to a rehab center. So much for the argument on property values. There has
to be a better way of locating "halfway" houses in "halfway" types of
areas, rather than locating them in our neighborhoods.
Although I am not greatly concerned about recovering alcoholics, the
same is not true for those suffering from drug addiction. As noted in
your editorial, only about one in 10 stay clean for a full year. Another
sad but very real fact is that residential burglaries are one of the
prime methods for financing an insatiable craving for drugs. My own home
has been so violated.
A few other thoughts occurred to me on this issue. First, this
situation is not unique to Burbank. About a year ago, I recall reading
about something similar and more foreboding occurring in Malibu. Due to
its prestige, and the resultant ability of operators to charge top
dollar, Malibu had become a favorite site for locating rehab centers. If
my recollection is correct, there were about six of these facilities
operating in Malibu, and the residents were justifiably up in arms.
My second thought on this is regarding the column by Will Rogers in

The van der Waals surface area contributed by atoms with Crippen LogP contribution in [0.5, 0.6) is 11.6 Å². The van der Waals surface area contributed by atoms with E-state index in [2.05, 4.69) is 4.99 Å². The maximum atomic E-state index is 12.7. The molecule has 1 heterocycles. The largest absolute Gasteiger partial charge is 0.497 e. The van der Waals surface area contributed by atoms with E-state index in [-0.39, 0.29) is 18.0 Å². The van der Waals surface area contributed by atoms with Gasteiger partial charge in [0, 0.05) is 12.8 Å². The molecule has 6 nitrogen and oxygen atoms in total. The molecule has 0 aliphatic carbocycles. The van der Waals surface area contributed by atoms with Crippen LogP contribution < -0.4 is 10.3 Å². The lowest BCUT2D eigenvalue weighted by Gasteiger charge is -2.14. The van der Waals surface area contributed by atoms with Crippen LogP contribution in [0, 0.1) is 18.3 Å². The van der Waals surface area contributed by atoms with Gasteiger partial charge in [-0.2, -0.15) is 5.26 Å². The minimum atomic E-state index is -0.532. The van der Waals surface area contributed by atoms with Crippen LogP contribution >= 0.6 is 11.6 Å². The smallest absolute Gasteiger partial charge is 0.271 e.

which he derided the Grinnell Street residents for standing up to this
inappropriate facility in their neighborhood. I seem to remember, a year
or so ago, that Will was in the forefront to stop the construction of a
backyard granny flat when it was proposed for his own neighborhood. o7
(Editor's note: Rogers actually voiced concerns about the city's lack of
enforcement with regard to such dwellings.)f7
Let me throw this question out to all readers of the Leader: Which
would you rather have in your neighborhood, a granny flat or a drug rehab
unit? Another question for readers is in reference to Will Rogers: Am I
spelling hypocrite correctly?
As Ted McConkey stated in his letter, the time is now for Burbank
residents to voice their opinion on this matter to our council and to our
state legislators before we end up with a situation such as that which
occurred in Malibu.